Sometimes I smile when I see this photo of my grandsons so confidently exploring the brave new world that we Baby Boomers are leaving them. Sometimes I cry when I see this photo as I think of how much time has been wasted by we Baby Boomers when action was so clearly needed long ago. And had it been taken at a steady pace we could have had better work at reasonable prices.

2015 10 03 IMG_8864kk.JPG

-- photo by Patti.
 

Tlcooper93

OBS Chief
AU Supporter
Joined
Jan 9, 2021
Messages
575
Location
Boston
Some clarifications.

2nd Avenue Subway *did* have problems with contractors chiseling and charging excessive amounts, however. Not unions -- contractors. NYC in particular has a lot of problems with overpriced bidding, which is mostly NYC-specific.

Big Dig was fundamentally always going to cost what it cost, it was warned about in advance, and it was advertised with an lowballed cost by the politicos who wanted to build it. It's a *road tunnel* and they're *very expensive*, partly due to width and ventilation. Rail's cheaper.

CHSRA had one problem with a chiseling, money-extracting contractor on the first segment; that contractor hasn't been hired again. CHSRA is actually coming in on budget, pretty much, in constant 1995-era dollars; claims to the contrary are dishonest, and have been made by a *change in the procedure used to account for inflation*, which is essentially a dishonest way of doctoring the numbers. This change in how costs are reported was mandated by anti-rail extremist politicians.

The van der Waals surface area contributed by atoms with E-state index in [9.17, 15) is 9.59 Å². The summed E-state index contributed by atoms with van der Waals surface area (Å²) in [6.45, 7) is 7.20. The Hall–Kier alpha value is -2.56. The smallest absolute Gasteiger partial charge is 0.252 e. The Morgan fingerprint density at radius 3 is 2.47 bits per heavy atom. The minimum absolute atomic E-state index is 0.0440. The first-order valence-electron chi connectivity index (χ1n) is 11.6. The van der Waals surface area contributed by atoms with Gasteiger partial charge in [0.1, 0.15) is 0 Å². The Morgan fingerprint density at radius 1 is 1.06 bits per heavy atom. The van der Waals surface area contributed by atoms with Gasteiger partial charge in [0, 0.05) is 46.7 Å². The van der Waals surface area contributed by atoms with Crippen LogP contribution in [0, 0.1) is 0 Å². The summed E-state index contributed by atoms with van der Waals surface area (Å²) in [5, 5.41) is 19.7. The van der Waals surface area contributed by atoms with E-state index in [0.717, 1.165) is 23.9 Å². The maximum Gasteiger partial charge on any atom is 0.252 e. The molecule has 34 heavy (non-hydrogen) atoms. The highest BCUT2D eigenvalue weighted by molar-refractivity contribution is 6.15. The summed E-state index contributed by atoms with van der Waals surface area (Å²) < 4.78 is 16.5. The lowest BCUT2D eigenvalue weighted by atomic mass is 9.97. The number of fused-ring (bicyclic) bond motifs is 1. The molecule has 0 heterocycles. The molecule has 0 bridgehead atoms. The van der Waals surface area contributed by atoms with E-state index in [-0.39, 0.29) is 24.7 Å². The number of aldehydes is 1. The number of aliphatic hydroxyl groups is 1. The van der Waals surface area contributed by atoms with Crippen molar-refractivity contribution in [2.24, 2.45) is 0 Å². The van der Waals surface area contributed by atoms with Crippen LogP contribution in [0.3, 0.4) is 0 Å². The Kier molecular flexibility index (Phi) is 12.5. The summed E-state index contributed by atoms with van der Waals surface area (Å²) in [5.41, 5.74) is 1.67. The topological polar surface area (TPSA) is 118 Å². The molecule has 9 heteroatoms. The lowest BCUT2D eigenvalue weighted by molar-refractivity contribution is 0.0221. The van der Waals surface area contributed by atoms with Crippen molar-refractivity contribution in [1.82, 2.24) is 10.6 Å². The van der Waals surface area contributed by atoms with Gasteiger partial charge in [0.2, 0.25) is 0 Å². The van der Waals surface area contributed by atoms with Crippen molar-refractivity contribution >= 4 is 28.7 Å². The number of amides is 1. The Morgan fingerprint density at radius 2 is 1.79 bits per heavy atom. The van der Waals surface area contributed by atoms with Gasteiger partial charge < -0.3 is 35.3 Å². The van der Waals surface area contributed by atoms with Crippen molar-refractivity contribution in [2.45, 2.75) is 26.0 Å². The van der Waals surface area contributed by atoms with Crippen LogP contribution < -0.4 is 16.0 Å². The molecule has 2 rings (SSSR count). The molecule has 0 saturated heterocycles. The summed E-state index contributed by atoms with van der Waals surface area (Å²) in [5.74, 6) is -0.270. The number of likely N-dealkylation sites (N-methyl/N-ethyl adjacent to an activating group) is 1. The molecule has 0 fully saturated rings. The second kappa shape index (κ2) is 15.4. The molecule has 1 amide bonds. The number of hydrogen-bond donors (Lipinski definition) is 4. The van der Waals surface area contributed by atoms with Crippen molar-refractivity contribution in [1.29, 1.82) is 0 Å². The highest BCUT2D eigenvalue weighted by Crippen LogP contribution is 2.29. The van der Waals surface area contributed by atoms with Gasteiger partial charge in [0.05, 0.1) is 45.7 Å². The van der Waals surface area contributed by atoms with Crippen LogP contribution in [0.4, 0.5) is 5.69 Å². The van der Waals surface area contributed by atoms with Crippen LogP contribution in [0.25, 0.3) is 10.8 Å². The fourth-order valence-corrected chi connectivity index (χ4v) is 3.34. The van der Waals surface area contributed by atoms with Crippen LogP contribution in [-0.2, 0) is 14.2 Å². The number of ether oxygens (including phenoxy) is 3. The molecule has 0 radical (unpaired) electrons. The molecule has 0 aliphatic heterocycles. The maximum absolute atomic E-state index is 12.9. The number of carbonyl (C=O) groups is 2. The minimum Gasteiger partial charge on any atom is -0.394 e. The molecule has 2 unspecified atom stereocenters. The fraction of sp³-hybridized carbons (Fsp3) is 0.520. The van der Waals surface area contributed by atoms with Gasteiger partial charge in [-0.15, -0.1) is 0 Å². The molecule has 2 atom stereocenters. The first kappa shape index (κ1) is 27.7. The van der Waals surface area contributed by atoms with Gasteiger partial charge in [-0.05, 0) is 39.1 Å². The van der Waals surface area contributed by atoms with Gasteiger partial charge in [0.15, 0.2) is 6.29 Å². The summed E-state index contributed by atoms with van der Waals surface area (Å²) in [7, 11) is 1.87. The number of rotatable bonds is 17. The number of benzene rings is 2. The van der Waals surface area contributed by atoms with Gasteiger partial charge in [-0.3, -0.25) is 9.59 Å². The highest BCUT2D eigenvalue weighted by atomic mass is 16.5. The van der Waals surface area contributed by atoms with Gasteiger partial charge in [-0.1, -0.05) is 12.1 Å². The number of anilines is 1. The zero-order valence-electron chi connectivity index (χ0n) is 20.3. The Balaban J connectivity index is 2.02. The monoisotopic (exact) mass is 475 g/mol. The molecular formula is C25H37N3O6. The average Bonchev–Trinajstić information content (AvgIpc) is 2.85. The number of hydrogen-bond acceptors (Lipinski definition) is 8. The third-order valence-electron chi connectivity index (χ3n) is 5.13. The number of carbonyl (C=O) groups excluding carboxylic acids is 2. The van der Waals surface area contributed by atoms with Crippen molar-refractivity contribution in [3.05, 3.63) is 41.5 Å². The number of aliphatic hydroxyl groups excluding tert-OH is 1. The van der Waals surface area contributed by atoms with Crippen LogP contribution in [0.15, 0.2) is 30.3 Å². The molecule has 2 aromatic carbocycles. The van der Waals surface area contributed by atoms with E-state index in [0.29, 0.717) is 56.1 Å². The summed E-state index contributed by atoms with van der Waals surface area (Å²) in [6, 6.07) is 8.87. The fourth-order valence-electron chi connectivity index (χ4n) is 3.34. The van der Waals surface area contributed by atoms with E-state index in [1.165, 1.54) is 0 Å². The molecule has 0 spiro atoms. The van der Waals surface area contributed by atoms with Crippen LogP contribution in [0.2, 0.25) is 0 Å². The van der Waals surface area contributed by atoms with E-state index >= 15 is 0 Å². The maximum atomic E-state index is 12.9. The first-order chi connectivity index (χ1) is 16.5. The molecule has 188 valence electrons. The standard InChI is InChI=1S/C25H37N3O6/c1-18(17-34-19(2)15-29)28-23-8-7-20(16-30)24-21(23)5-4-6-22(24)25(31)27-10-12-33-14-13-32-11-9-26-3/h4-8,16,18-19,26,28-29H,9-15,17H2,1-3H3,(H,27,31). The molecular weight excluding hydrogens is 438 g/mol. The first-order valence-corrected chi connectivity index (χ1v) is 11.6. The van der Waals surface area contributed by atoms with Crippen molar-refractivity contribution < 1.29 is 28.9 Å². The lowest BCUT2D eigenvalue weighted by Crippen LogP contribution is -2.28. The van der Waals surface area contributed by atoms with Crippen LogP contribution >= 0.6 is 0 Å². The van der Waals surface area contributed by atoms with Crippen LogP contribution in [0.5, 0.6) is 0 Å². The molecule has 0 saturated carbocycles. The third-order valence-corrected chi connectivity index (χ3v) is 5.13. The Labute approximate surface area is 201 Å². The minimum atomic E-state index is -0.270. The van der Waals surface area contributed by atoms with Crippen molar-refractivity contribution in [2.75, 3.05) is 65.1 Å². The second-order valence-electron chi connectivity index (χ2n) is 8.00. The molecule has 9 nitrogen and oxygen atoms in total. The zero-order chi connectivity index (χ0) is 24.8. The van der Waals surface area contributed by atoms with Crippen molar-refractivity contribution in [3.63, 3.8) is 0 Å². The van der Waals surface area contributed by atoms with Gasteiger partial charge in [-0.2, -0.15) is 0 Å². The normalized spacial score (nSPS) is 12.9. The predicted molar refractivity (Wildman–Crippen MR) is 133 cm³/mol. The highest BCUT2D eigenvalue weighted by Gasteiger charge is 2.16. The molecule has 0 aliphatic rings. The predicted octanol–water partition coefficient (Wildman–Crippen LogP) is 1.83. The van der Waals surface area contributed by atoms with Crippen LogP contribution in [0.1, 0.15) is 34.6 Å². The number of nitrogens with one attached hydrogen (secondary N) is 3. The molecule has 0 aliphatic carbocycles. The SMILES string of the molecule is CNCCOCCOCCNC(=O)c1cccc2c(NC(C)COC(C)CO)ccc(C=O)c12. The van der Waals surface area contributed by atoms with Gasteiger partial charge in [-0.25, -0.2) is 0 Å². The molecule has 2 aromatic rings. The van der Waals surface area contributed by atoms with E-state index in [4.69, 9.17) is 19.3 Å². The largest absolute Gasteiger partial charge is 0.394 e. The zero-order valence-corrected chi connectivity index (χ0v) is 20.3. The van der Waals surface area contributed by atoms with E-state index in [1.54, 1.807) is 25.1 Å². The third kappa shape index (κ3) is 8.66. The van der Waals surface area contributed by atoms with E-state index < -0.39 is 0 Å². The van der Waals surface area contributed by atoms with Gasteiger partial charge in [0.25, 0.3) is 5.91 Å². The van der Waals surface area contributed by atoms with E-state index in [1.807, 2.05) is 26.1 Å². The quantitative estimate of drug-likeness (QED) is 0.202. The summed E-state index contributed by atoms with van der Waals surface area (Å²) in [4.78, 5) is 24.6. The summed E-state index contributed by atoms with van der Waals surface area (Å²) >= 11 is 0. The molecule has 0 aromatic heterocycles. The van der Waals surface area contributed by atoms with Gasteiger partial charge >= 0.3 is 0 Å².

The fact is that outside NYC, Amtrak hasn't had any of these problems and its projects have mostly come in on budget, with the exception of NYC-area projects. There is a problem in NYC.
thanks for all of this clarification.
I have passed all of these thoughts along to my friends.
After reading what people have to say, I think there’s a couple of takeaways:

-I definitely ‘misnomered’ “union fees/costs,” (or whatever you feel the proper nomenclature is), but that was only one small part of my original question. This created a red herring and of course, my other half of the question went largely undiscussed. The main issue that I was failing to accurately describe seems to be with contractors.

-I think their fears don’t come from an irrational place. The US has a history of projects costing more than what they original stated, or more than they should due to any form of poor planning or negligence. My friends fear this will repeat itself, and wonder whether this is money wisely spent. I get it. Rather stereotypically of them, they wish the private sector has more of a say in passenger rail infrastructure (which of course is the case is parts of Europe, and seems to be showing signs of happening here too)
 
Last edited:

neroden

Engineer
Joined
Feb 23, 2014
Messages
8,964
Location
Ithaca, NY
thanks for all of this clarification.
I have passed all of these thoughts along to my friends.
After reading what people have to say, I think there’s a couple of takeaways:

-I definitely ‘misnomered’ “union fees/costs,” (or whatever you feel the proper nomenclature is), but that was only one small part of my original question. This created a red herring and of course, my other half of the question went largely undiscussed. The main issue that I was failing to accurately describe seems to be with contractors.